Life sciences writer Susan Milius has been writing about botany, zoology and ecology for Science News since the last millennium. She worked at diverse publications before breaking into science writing and editing. After stints on the staffs of The Scientist, Science, International Wildlife and United Press International, she joined Science News. Three of Susan's articles have been selected to appear in editions of The Best American Science Writing.

All Stories by Susan Milius

  1. Elephants

    Why mammals like elephants and armadillos might get drunk easily

    Differences in a gene for breaking down alcohol could help explain which mammals get tipsy.

  2. Microscopic springtail

    Earthy funk lures tiny creatures to eat and spread bacterial spores

    Genes that cue spore growth also kick up a scent that draws in springtails.

  3. water strider

    The ‘insect apocalypse’ is more complicated than it sounds

    Freshwater arthropods trended upward, while terrestrial ones declined. But the study’s decades of data are spotty.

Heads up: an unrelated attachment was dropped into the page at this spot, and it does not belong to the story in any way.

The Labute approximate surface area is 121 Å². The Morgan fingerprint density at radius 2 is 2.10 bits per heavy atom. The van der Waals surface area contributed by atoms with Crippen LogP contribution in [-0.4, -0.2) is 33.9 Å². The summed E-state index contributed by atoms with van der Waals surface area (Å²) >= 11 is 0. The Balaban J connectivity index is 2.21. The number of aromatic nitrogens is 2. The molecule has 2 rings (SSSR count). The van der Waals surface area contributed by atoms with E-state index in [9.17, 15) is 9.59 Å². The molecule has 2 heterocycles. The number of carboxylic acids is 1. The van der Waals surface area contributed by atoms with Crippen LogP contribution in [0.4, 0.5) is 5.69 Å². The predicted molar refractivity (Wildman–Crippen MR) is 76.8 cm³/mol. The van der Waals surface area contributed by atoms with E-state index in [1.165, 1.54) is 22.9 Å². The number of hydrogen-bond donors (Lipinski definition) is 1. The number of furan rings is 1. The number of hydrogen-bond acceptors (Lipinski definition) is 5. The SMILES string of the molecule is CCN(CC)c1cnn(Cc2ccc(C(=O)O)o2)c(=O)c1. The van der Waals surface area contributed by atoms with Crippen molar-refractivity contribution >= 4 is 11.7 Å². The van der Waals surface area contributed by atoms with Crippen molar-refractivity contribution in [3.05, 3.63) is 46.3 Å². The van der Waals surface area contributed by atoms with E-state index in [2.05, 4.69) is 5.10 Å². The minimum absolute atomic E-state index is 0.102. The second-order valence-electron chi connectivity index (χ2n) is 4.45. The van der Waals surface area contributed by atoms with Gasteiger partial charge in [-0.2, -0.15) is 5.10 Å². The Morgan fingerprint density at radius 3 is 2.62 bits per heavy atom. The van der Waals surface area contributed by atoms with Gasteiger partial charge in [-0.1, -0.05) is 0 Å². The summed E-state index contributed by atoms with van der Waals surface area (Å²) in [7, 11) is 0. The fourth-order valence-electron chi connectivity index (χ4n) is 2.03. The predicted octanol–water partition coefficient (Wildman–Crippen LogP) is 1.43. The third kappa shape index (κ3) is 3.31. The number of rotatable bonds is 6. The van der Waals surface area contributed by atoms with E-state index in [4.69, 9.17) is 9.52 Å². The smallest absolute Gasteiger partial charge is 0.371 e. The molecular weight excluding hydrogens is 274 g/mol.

4. Leaf-cutter ants

    Insects’ extreme farming methods offer us lessons to learn and oddities to avoid

    Insects invented agriculture long before humans did. Can we learn anything from them?

  5. one-celled algae with flagella

    Algae use flagella to trot, gallop and move with gaits all their own

    Single-celled microalgae, with no brains, can coordinate their “limbs” into a trot or fancier gait.

  6. honeybees

    Engineered honeybee gut bacteria trick attackers into self-destructing

    Tailored microbes defend bees with a gene-silencing process called RNA interference that takes on viruses or mites.

  7. Panda climbing

    How pandas use their heads as a kind of extra limb for climbing

    Short legs on a stout bear body means pandas use a rare technique to climb up a tree.

  8. koalas

    Koalas aren’t primates, but they move like monkeys in trees

    With double thumbs and a monkey-sized body, an iconic marsupial climbs like a primate.

  9. Amazon fires

    A year of big numbers startled the world into talking about nature

    One million species are at risk. Three billion birds have been lost. Plus surges in Amazon burning.

  10. rodeo ant

    Texas has its own rodeo ant queens

    New species of rodeo ants, riding on the backs of bigger ants, turned up in Austin, Texas.

  11. kids holding trees to plant

    5 things to know about fighting climate change by planting trees

    One group’s idea of planting vast swaths of trees to curb climate change exaggerates the proposal’s power to trap carbon, some argue.

  12. Saharan silver ant

    Saharan silver ants are the world’s fastest despite relatively short legs

    Saharan silver ants can hit speeds of 108 times their body length per second.